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  1. #1
    Gold Lounger
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    Criteria for selecting backup software

    I would like to find backup software that meets the following criteria:

    1. It does not rely on ghosting/imaging of drives?

    2. Perhaps I'm dreaming, but I'd like to find a company that really cares
    about support and does not avoid answering questions in online support
    forums. Ouch, I just pinched myself, woke up and realized I must be
    dreaming.

    3. Allows the creation of a disaster recovery CD from which one can boot
    and restore a system.

    4. Does a true backup, i.e., assures that a file's attributes are correctly
    backed up even if the file's content has not changed and the attributes have
    been changed.

    5. An intelligent backup that does not rely on the Archive bit.

  2. #2
    Platinum Lounger
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    Re: Criteria for selecting backup software

    Howard

    Are you including the boot sector / registry / system files and so on for a bootable operating system disk? Or will you recreate these by a reinstall of <whichever operating system>?

    Since CDs are so tiny in comparison to the amount of data on most systems, and DVDs are not even an order of magnitude more capacious, are you considering one of the tape-based backup systems (like BackupExec's "Intelligent Restore" (ha-ha-ha-ha!!) feature)? DDS? DLT? SDLT? (etc) I suspect whatever solution you find will critically depend on the amount of data you have/want restored.

    I don't really have a solution for you. We use Legato Networker, without much enthusiasm and considerable frustration, on our Cluster Servers/SDLT tape library; smaller servers (that's up to about 800 GB) have Veritas NetBackup and BackupExec to SDLT and DLT, and for fairly small servers of less than around 20 GB we have DDS4 DAT tapes (but if you get the option, avoid them like the plague).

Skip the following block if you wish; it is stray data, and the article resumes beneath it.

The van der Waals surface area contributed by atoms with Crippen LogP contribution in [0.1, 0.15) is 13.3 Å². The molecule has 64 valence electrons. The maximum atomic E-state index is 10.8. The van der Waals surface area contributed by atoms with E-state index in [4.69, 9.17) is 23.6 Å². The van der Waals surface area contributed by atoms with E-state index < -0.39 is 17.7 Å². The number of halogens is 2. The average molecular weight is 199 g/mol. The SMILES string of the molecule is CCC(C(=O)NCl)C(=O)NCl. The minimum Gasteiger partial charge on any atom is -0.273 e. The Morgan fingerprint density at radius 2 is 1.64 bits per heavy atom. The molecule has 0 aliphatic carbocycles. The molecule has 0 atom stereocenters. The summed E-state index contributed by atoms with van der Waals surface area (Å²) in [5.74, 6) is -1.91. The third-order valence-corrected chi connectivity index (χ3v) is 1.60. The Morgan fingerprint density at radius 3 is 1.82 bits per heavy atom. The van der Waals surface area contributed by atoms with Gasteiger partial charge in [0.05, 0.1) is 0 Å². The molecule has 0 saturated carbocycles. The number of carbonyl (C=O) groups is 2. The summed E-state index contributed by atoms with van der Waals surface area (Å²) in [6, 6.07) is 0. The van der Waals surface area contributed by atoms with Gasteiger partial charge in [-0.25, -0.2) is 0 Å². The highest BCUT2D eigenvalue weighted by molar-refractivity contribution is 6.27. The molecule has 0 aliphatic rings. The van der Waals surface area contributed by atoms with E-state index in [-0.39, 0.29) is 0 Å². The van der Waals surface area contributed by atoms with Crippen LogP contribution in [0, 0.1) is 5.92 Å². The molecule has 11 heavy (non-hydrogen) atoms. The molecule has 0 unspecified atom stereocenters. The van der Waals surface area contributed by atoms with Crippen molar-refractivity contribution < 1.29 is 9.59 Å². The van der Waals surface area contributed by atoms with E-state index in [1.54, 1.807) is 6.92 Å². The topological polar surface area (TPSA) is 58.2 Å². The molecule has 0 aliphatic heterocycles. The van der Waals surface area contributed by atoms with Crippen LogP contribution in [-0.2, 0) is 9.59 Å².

Oh, and your point 2 -- show me a company that satisfies these criteria and I'll show you the pot of gold at the end of the rainbow... <img src=/S/igiveup.gif border=0 alt=igiveup width=31 height=23>
    <font face="Script MT Bold"><font color=blue><big><big>John</big></big></font color=blue></font face=script>

    Ita, esto, quidcumque...

  3. #3
    Gold Lounger
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    Re: Criteria for selecting backup software

    Nope, a CD that installs a temporary OS and allows restoration from the backup media.

    I have become disenchanted with Dantz Retrospect due to items 2 and 4.
    I ran an experiment that indicates that Retrospect fails item 4, even tho Dantz asserts in teir forums that they do satify item 4, and they have refused to post step by step instructions backing up their assertion.

    -------------------------------------------------------------
    I'd like to find someone with Dantz Retrospect who can replicate the experiment I describe below.